A common occurrence that we happen to see more and more of, especially in the digital age, is the popularization of conspiracy theories and, of course, the conspiracy theorists behind those theories. While this type of phenomenon is anything but new, the Internet and the availability of so many tidbits of information across the web has allowed conspiracy theorists to draw parallels and connect dots (for better or worse, be it true or false). While I do not intend to focus on the phenomenon of conspiracy theories, and the mindsets that set about to create them, I’d like to focus on the mechanism and methodology that they use to come up with their assumptions and conclusions.
Drawing on the largely unknown, or little known, conspiracy theorists connect pieces of information that would otherwise never be connected and attempt to draw a logical line between them – again, I’m not here to debate the truthfulness of this method or to condemn it either; however, the process of creating a space that would otherwise –naturally- wouldn’t exist creates a gap of knowledge for the viewer. That gap, then, for the viewer, becomes an area of little expertise and knowledge; and without that knowledge, it is thrown up in the air to be tossed around illogically, completely subject to interpretation. What this process shows us is that in the event that the viewer or reader was more knowledgeable about that ‘gap’, the importance of the interpretation process would have been largely reduced in place of logic and evidence.
Now, let’s take this a step further. Any surviving species, by its nature, tends to gravitate towards the negative, the skeptical, and the cautious before digesting the information and potentially turning towards the positive. This isn’t a far-fetched idea; if we take two human (or non-human, for that matter) characters in the wild, both at the danger of being attacked by a dangerous animal, and one of them initially gravitated towards the negative while the other tended to begin with the positive. The negative-first individual would think “I better be careful and take precaution”, while the other individual would think “don’t worry be happy” and would likely not survive. So, in essence, it is within our nature to question first and give faith second.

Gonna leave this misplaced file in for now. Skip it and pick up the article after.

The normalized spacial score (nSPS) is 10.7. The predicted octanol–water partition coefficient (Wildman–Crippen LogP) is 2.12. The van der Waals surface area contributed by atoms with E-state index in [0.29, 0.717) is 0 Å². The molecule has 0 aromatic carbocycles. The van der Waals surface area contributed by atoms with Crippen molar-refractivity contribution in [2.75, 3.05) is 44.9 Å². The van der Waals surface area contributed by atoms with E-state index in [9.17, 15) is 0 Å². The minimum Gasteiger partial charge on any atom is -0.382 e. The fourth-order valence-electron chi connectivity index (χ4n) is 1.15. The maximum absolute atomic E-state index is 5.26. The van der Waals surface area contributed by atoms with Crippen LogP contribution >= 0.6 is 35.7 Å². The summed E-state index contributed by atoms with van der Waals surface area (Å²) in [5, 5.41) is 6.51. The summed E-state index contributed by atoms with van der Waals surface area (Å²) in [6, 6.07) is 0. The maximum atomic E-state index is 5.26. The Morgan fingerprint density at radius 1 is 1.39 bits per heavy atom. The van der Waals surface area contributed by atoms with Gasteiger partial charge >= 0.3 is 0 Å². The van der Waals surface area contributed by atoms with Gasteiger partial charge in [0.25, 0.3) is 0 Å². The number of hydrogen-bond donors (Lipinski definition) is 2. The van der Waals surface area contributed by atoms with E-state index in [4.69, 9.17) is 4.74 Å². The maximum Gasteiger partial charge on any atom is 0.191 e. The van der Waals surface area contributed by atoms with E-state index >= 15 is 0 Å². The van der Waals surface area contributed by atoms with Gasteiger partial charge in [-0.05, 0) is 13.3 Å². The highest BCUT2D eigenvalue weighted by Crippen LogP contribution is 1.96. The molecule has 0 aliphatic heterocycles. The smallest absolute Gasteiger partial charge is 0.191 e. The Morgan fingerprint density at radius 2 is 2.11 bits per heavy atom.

Now take those two fundamentals together: the unknown being always up for interpretation by the individual and our negative-first nature, we end up with a dangerous concoction. This combination can be behind the anger, rage, and sometimes violence that we find with societies and communities rebelling against an idea, thought, or even the state. If a person is unsure as to where his or her future lies, he or she then tends to formulate opinions and ideas about where the person in charge of his or her future would like to guide them – and as shown, that tends to be negative more often than positive.
Enter transparency. The way to eradicate this extremely unpredictable and unstable state is to state intentions clearly, early, and without hesitation or much deliberation. Nothing eases an uneasy mind like confirmation of information. Ask any person that was going through an end of a relationship how they felt before they got closure; it’s a terrible state to be in, not knowing where you stand, what is next, and where the mindset of your counterpart lies. And yet, once closure comes through, even as hard is it may be, it gives us the ability to solidify our thoughts and feelings with the issue and move past it.
I find that, in my daily life, be it with personal relationships or professional – the practice of stating things outwardly benefits me greatly. People are comforted by dealing with me and the game of politics is thrown in the bin – right where it belongs.